By Katie Hall
To switch things up a bit, I thought it would be a fun challenge to go into the Lee Family Digital Archive and pull letters from this week in history—kind of like a scavenger hunt. I certainly was met with an eclectic range: a handful of letters from Robert E. Lee discussing military tactics, reports and proposals, as well as personal letters among the family that relate to their whereabouts and ordinary affairs during the Civil War.
Most intriguing to me was a letter dated 1866 July 4 from Mary Anna Randolph Custis Lee to Frances Nottingham. Within the letter, Mary Lee offers her friend medicinal cure suggestions for her affliction of chills by way of “ague & fever powders”. I couldn’t help but wonder what those powders might contain, as much of pre-20th and 21st century medicines and cures were not exactly reliable or based on the sound science and practices we have today. For example, many of the so-called remedies published in Western Druggist, Vol. 18, in the way of tasteless ague and fever cures were often concoctions of different salts, sugars, alcohol, and occasionally chemicals like quinine sulphate, which actually is still used to help treat malaria. Sometimes they were on the right track. Other times, not.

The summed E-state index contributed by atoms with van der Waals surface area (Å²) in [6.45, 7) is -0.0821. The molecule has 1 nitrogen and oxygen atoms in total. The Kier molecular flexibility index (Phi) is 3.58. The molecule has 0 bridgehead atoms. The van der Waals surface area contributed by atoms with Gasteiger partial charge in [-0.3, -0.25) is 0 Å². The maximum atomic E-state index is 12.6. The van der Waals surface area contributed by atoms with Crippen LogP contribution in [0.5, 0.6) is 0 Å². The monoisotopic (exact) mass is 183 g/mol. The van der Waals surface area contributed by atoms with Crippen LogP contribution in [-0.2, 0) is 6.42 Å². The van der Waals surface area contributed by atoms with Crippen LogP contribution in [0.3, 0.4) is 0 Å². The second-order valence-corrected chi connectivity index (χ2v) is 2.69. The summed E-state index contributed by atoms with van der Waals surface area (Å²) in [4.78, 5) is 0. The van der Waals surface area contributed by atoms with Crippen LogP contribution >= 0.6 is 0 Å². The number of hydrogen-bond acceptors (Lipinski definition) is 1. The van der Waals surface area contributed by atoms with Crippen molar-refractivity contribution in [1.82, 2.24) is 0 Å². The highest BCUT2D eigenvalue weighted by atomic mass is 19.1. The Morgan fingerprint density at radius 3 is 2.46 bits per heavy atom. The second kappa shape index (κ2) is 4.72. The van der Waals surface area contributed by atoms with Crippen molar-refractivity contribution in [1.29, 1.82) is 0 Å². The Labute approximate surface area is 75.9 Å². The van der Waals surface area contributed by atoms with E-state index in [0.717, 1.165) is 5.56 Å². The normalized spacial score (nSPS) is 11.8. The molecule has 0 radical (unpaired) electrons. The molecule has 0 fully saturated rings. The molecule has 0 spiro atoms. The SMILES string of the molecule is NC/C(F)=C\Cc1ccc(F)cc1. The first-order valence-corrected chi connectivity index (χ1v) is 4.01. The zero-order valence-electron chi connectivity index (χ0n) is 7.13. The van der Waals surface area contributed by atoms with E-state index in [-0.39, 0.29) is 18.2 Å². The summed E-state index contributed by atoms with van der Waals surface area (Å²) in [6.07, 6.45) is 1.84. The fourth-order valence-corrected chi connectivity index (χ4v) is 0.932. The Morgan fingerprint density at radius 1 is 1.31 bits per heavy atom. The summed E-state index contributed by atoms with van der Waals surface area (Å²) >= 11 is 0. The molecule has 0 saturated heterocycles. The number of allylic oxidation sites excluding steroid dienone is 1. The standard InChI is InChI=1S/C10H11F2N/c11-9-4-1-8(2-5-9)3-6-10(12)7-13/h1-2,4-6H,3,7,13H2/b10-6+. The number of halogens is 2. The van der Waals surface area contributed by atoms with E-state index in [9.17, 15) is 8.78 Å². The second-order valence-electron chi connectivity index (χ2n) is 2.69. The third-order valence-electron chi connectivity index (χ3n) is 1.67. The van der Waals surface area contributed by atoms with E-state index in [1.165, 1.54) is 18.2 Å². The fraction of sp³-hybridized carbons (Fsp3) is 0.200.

As fascinating as early medicine is to me, what really grabbed my attention was the fond exchange of human hair between the women! The letter is from the Victorian era, when it wasn’t so uncommon to give a loved one or dear friend a lock of hair for them to remember you by, or (rather bizarrely to us) for fastening the hair into a piece of jewelry or watch. For those still curious, this particular letter follows one prior from Mary Lee to Frances Nottingham, in which more intimate details are expressed and for what purposes the locks are being sent.
That’s all for Week 6. Have a happy 4th of July!
Not exactly what I was expecting for a Fourth of July letter, but a neat read, nonetheless.